Swedish physician Dr. Gustav Zander helped pioneer mechanotherapy, or the promotion of health and healing through exercise apparatus. Incorporating machinery allowed for less exertion, opening up therapeutic movement to those with injuries, deformities, and those just not in good enough shape. Zander constructed several devices which enabled constant and regular movement of individual parts of the human body, as well as certain devices that replaced the manual massage. He started his first institute in Stockholm in 1865 and gained international fame by exhibiting his devices at the International Exhibitions in Brussels and Philadelphia in 1876. By the time he released his book, Dr. G. Zander’s medico-mechanische Gymnastik in 1892, the Zander Institutes had gone worldwide and his machines were available in health spas across the globe.
Crown shyness (also canopy disengagement) is a phenomenon observed in some tree species, in which the crowns of fully stocked trees do not touch each other, forming a canopy with channel-like gaps. The phenomenon is most prevalent among trees of the same species, but also occurs between trees of different species. There exist many hypotheses as to why crown shyness is an adaptive behavior, and the most prominent theory, is that the gaps prevent the proliferation of invasive insects.
Russian artist Roman Booteen has created this Hobo nickel, which he titled “THE TRAP with GOLDEN BAIT.” A carved Morgan dollar, featuring a 1945 gold 2-peso coin from Mexico serving as “bait” in the middle. The coin also features a mouth of teeth that act as a trap jaw. The trap jaws are triggered when the gold coin is pressed.
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Los Angeles-based artist Federico Tobon attached a reel of 24 hand-drawn pages depicting an abstract animal to the chuck of a drill, generating an endlessly spinning sequence of frames. As Tobon engaged the drill’s trigger, the bit rotated the pages 360° and animated the cycle of otherwise static drawings. (via)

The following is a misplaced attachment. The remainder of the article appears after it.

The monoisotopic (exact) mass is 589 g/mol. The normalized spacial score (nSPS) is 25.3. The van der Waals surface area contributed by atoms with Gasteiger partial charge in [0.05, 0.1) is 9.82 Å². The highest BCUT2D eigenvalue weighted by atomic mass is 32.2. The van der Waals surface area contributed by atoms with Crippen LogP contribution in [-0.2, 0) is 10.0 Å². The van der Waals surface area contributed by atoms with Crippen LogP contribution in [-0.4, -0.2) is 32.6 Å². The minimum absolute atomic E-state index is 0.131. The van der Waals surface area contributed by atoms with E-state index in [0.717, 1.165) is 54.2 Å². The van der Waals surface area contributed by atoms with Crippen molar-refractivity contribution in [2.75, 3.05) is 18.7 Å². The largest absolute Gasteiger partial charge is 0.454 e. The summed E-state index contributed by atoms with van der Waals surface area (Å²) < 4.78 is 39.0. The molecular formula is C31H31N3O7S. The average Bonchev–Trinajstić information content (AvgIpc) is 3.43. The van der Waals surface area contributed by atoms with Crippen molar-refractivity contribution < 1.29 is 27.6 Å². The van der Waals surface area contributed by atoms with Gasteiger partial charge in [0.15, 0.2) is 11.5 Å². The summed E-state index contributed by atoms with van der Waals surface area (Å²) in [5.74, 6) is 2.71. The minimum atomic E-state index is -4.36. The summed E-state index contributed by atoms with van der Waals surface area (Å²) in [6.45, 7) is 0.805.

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Continue reading Power-drill becomes a surprising stop-motion tool
Araucaria columnaris, known as Cook pine, is a tree endemic to New Caledonia in the Melanesia region of the southwestern Pacific Ocean. Cook pines have been known to grow at peculiar angles and scientists have discovered why – it is because they always tilt towards the equator. The further the trees are from the equator the more they tilt. Many plants are able to lean towards a source of light when it is not directly above – a characteristic known as phototropism. On average Cook pines tilt by 8.55 degrees, which is twice as much as the Leaning Tower of Pisa.
Waw an Namus, Oasis of Mosquitoes, is a volcanic field, cone and caldera in southern Libya, deep in the Sahara Desert. The inside of the caldera houses an oasis of rich foliage and three small salt lakes of variable color which are the reason for the volcano’s name. A volcanic field of dark basaltic tephra flow extends 10–20 kilometres (6.2–12.4 mi) around the caldera. The dark field’s vast size allows it to be easily seen from space. Due to the fresh water at the volcano, Waw An-Namus was always an important watering point for the caravans.
By NASA’s Earth Observatory – The Operational Land Imager (OLI) on Landsat 8 (http://earthobservatory.nasa.gov/IOTD/view.php?id=86054), CC BY 2.0, Link
Spotted Lake is a saline alkali lake located northwest of Osoyoos in the eastern Similkameen Valley of British Columbia, Canada. The lake is richly concentrated with various minerals. Most of the water in the lake evaporates over the summer, revealing colorful mineral deposits. Large “spots” on the lake appear and are colored according to the mineral composition and seasonal amount of precipitation. Magnesium sulfate, which crystallizes in the summer, is a major contributor to spot color. In the summer, remaining minerals in the lake harden to form natural “walkways” around and between the spots.